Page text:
Conditions and treatments
Post-Traumatic Stress Disorder (PTSD) is a type of anxiety disorder which can happen when a person is exposed to a very frightening or threatening event. This can even happen if the person just witnesses the event but is not directly involved. People suffering from PTSD can find it very difficult to lead a normal life. Typical symptoms involve; flashbacks, hyper vigilance, avoidance and nightmares. PTSD sufferers often have low self-esteem and a lot of difficult emotions. Typical events which can cause PTSD include; transportation accidents, assaults, rape, combat and childhood abuse. Substance misuse is common as sufferers seek to self-medicate to try and obtain some relief from their symptoms. Often the person with PTSD feels that they will never recover. The good news is that therapies can be very effective in the treatment of PTSD.
Most PTSD therapies are broadly categorised as Cognitive Behaviour Therapy (CBT). The idea is to help the person feel safe and gradually expose them to memories of the traumatic event so that it loses the power to be threatening to them. This process is known as exposure therapy. If the person has been avoiding things which remind them of the event, exposure therapy can help to confront them. It will typically involve ten to twenty sessions lasting 60-90 minutes each. At the beginning of treatment the therapist may teach relaxation and breathing techniques to reduce anxiety when the person thinks about the traumatic event. In the second stage of therapy the therapist and client construct a hierarchy of avoided situations and learn to tackle them one at a time. In the third phase of treatment the client recounts the traumatic event in some detail to the therapist. A recording is made of this which the client listens to when they go home. This process generally results in the reduction of symptoms and easing of anxiety.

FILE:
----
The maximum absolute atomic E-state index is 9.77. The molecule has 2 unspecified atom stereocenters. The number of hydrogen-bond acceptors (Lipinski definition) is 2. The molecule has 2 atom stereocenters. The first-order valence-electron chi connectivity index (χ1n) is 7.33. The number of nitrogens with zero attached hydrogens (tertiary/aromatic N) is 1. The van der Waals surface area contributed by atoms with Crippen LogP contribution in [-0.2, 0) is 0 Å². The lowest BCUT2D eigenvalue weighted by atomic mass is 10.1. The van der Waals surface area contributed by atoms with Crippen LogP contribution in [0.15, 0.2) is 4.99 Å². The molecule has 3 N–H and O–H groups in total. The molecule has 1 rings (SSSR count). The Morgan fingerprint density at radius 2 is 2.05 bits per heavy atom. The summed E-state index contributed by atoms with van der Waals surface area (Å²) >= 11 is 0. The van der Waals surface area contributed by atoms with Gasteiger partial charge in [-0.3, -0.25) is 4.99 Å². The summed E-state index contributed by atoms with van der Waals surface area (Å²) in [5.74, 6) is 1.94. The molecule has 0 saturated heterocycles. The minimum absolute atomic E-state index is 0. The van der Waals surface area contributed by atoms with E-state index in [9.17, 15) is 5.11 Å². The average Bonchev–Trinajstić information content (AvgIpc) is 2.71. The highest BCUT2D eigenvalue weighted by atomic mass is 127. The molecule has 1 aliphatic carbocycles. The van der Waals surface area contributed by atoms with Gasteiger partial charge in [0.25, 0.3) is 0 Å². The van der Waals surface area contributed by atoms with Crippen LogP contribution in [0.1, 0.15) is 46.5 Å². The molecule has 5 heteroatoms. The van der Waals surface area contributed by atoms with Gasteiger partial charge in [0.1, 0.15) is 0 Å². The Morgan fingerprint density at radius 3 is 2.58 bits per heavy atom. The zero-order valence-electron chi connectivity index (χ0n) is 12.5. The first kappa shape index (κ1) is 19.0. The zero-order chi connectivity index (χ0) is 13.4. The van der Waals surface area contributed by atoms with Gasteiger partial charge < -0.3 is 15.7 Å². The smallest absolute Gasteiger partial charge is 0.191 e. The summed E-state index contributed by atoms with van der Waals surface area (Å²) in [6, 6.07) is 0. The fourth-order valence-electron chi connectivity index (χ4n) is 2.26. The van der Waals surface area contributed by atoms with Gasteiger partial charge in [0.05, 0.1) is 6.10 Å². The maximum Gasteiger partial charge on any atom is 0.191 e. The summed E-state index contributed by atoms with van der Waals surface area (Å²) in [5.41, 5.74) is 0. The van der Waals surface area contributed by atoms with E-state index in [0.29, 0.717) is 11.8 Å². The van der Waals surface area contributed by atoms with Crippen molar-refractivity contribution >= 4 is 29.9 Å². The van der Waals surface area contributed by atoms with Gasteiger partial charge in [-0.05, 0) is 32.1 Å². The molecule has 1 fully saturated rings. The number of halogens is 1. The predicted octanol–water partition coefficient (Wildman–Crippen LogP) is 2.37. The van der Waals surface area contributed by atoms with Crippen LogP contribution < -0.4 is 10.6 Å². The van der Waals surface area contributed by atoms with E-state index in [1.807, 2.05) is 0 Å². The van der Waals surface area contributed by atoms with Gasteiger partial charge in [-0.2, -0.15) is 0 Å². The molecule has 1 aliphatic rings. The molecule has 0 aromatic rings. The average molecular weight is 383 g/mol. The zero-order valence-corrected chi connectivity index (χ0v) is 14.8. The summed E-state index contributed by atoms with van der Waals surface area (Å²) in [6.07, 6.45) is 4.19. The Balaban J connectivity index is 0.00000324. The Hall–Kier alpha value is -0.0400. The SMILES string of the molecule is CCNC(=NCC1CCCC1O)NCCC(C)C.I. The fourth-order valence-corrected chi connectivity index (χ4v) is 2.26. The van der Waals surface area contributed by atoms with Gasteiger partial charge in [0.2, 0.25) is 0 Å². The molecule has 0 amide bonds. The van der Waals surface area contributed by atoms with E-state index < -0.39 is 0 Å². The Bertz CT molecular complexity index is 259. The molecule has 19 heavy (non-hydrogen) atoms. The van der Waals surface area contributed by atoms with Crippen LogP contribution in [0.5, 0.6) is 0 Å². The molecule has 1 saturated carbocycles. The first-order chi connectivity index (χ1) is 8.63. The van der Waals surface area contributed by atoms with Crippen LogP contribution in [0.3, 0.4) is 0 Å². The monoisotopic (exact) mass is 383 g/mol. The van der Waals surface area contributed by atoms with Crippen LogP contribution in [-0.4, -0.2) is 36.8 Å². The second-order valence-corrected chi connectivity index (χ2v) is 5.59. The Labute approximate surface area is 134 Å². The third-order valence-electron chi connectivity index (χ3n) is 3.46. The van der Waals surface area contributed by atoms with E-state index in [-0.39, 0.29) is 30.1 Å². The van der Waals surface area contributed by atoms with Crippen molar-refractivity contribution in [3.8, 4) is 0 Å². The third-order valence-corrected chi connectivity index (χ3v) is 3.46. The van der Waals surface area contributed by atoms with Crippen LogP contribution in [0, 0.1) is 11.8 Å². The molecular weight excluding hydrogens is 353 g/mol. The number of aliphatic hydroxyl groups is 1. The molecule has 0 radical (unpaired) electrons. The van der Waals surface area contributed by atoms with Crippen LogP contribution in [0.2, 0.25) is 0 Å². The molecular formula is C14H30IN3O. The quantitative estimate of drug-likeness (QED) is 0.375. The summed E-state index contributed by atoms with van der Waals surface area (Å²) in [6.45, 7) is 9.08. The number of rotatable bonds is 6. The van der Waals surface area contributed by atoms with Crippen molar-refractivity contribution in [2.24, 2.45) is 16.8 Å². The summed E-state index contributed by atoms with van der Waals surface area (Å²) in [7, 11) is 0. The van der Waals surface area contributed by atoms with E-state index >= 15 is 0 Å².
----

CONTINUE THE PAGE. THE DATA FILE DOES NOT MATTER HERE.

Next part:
What happens in a session:
Eye Movement Desensitization and Reprocessing (EMDR) involves recollecting memories of the trauma while watching the therapist move their finger or a light from side to side at regular intervals. For reasons which are not fully understood many people report that their traumatic memories lose the ability to disturb them after this treatment. Typically EMDR takes about 12 sessions at weekly intervals lasting 60 minutes.